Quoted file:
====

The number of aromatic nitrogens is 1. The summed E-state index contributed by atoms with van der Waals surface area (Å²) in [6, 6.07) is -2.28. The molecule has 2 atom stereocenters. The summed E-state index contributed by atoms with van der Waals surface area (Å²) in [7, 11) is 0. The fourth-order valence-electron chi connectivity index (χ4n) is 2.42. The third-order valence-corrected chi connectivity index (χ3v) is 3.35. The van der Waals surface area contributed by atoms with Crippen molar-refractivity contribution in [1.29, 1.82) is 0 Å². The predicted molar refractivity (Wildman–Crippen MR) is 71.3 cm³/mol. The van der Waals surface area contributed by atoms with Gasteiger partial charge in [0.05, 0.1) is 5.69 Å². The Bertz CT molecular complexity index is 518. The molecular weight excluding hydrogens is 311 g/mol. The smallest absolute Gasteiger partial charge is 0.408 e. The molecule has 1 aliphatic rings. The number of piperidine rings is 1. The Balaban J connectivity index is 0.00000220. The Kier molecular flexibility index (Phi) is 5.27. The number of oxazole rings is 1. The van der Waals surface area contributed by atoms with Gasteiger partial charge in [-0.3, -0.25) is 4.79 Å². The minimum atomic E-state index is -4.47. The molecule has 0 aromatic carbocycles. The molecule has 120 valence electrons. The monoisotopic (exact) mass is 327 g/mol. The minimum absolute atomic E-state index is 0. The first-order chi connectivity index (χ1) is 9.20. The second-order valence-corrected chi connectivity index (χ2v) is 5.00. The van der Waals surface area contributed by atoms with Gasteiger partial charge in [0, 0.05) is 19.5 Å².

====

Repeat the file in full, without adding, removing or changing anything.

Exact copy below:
The number of aromatic nitrogens is 1. The summed E-state index contributed by atoms with van der Waals surface area (Å²) in [6, 6.07) is -2.28. The molecule has 2 atom stereocenters. The summed E-state index contributed by atoms with van der Waals surface area (Å²) in [7, 11) is 0. The fourth-order valence-electron chi connectivity index (χ4n) is 2.42. The third-order valence-corrected chi connectivity index (χ3v) is 3.35. The van der Waals surface area contributed by atoms with Crippen molar-refractivity contribution in [1.29, 1.82) is 0 Å². The predicted molar refractivity (Wildman–Crippen MR) is 71.3 cm³/mol. The van der Waals surface area contributed by atoms with Gasteiger partial charge in [0.05, 0.1) is 5.69 Å². The Bertz CT molecular complexity index is 518. The molecular weight excluding hydrogens is 311 g/mol. The smallest absolute Gasteiger partial charge is 0.408 e. The molecule has 1 aliphatic rings. The number of piperidine rings is 1. The Balaban J connectivity index is 0.00000220. The Kier molecular flexibility index (Phi) is 5.27. The number of oxazole rings is 1. The van der Waals surface area contributed by atoms with Gasteiger partial charge in [-0.3, -0.25) is 4.79 Å². The minimum atomic E-state index is -4.47. The molecule has 0 aromatic carbocycles. The molecule has 120 valence electrons. The monoisotopic (exact) mass is 327 g/mol. The minimum absolute atomic E-state index is 0. The first-order chi connectivity index (χ1) is 9.20. The second-order valence-corrected chi connectivity index (χ2v) is 5.00. The van der Waals surface area contributed by atoms with Gasteiger partial charge in [0, 0.05) is 19.5 Å².